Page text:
In this LinkedIn post Dave Kerpen lists the answers 17 young entrepreneurs gave to the question "What's the worst thing you've ever been told." The common theme among the answers is that these "bosses" expect their employees to be highly motivated to do their job and beyond, but their answers general lack in explaining how they keep their staff motivated. Most of them don't sound like good bosses to me. From their answers some additional (bad) business advice can be garnered.
- Make business decisions (such as hiring and firing) based on rumours.
- Expect your employees to be mind-readers (or at least, expect them to know what's important to do without telling them).
- Be deaf and blind to problems.
- Don't appreciate the people that want to do the boring jobs.
- Don't explain business decisions to employees who have to carry out the tasks.
- Expect all your employees to be highly motivated self-starters.
- Expect people to perform above their skill and comfort level.
- Don't accept disagreement.
- Don't accept mere followers.
- Don't accept negative feedback.
- Ignore employees' doubts.
- Don't respect that people have a life outside their job.
I thought you weren't supposed to lie on LinkedIn; it's like your online resumé, and you're nor supposed to lie on that. But at least two people I'm connected with say something that doesn't ring true to me and with a third I have a difference of opinion on what her job title should be (a PhD-student that teaches a class is not called an assistant professor. No, not abroad either. They are called teaching assistants, or teaching fellows at best.)
The other two are equally mind-boggling. A friend says in her summary, among other things, that she is introvert. Which doesn't seem like a good selling point in a resumé, plus in her case, it isn't true. I know, people behave differently among friends than among strangers (I'm one of those), but the stories she tells about having falling outs with people she has just started working with, are not the kind of stories that you'd expect from an introvert person. They generally don't speak their mind so openly to their new acquaintances.
The last is a person that just added "Scientific writing" as one of his skills. Now, I've read his manuscript for a book on Esoterica. Scientific is not a epitaph I would use. He's not critical enough of his own writing for that. Or analytical enough, or showed signs of being able to separate important stuff from the not so important stuff. Actually, I don't think I found anything in his manuscript that I would call scientific. I wrote a column about two lines in his manuscript about science and believe and argued that he made a statement (about science having a belief) that he posited without giving backing to his claim, and that we as readers were just supposed to take his word for things because he said so. Really, not very scientific.
It seems that sensible people think I do a good and important job at work, and that I should get to keep my job / get a contract renewal in September.
This is good news.
Sadly, it's not clear whether there are sensible people working in the places where descisions are made.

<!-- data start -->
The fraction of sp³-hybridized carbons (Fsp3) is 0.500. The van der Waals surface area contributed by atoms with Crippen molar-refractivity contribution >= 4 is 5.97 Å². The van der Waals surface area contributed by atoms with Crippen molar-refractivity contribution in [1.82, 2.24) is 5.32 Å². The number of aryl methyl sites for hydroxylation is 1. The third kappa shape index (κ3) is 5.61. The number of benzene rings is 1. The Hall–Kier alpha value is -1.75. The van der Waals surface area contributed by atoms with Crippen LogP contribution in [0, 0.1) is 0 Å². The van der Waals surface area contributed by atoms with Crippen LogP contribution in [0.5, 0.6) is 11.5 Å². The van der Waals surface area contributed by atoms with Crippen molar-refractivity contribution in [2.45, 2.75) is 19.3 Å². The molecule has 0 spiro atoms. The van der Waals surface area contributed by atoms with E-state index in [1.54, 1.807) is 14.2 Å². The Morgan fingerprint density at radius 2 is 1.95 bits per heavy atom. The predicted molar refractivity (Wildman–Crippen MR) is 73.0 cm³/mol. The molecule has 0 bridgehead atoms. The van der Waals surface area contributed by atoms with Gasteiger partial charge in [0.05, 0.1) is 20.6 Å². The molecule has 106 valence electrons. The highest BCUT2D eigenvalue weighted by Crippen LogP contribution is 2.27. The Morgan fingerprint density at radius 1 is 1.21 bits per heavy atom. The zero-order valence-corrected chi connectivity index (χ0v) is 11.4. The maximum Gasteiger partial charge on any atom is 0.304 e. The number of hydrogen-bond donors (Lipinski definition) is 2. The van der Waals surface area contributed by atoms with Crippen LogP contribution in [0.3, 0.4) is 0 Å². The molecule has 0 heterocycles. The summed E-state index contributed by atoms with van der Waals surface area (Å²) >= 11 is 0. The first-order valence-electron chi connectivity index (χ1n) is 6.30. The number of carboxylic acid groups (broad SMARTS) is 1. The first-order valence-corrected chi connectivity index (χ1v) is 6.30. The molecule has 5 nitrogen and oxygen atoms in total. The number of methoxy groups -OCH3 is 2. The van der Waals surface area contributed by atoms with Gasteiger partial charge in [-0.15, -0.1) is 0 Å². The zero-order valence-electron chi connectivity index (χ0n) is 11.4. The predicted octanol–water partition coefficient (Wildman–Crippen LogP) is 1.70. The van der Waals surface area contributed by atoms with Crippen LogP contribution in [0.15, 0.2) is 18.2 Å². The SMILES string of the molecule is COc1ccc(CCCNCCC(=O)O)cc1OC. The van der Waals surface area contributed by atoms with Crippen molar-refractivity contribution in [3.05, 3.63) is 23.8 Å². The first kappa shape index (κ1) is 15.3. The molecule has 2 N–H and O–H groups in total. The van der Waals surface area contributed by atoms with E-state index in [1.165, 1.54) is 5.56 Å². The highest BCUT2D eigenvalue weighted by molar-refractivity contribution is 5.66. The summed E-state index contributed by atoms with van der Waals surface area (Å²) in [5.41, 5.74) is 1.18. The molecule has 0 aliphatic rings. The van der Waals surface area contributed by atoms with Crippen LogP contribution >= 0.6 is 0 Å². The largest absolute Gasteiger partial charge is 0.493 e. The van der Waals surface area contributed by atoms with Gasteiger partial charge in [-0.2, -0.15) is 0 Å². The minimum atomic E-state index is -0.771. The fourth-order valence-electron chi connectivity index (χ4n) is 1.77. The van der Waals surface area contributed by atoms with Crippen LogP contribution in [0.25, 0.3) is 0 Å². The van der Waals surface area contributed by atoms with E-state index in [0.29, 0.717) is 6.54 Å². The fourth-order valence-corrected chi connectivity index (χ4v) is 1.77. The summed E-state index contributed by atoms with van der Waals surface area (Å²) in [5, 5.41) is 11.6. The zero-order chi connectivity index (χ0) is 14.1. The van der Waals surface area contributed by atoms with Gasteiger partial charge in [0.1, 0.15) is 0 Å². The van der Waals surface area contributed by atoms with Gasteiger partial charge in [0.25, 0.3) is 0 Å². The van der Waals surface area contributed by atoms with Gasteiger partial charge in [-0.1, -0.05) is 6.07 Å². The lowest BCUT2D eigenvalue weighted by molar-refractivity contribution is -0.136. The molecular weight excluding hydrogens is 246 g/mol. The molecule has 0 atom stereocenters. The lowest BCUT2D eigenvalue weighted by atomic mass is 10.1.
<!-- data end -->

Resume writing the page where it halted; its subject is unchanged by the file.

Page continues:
Phising e-mails are getting more scarry. Usually I'm mostly baffled that people could fall for such a badly spelled invitation supposedly coming from their bank. But today I got an e-mail that was mostly in correct spelling and grammar and called attention to the problem of internet security. It looked very much like something a bank would actually send out. Except for the part where banks still send out all their official notifications on paper (and probally for a long time yet to come, due to all this phising) and I don't have banking business with this particular bank.
I can imagine people are going to fall for this phising mail.
It is said that these days the way to find jobs is through your social network. Last Thursday I got a LinkedIn update that also included a job vacancy that I found rather appealing. So this Sunday I updated my CV and wrote a motivation and applied for the job.
On Monday I received a reject. Oh well, I thought and filled the e-mail in the appropriate folder.
Then today I got a phone call that I had received the rejection by mistake. The company wants to interview me. Yay me. I'll wait for their confirmation e-mail before I start telling family.
But still, yay me.
Why do there seem to be more negative mood themes than positive?
- Current Mood: jubilant
Article in the newspaper announced someone speaking about the introduction of THE PILL 50 years ago. LJ speaks of supporting Planned Parenthood.
Can I give moral support? Paraphrase some thoughts from the article: "Better hygiene, food and health care meant that more children survived into adulthood. So less children were needed [to have some to take care of their parents in old age]. And you see that parents want to invest in children that live longer. Give them an education. That's easier to afford with fewer children." (Birthrate dip started about 70 years before introduction of the Pill.) And "We are happy with our smaller families and longer lives."
Smaller families, better education, better jobs, better incomes, happier people.
Not really that hard to understand.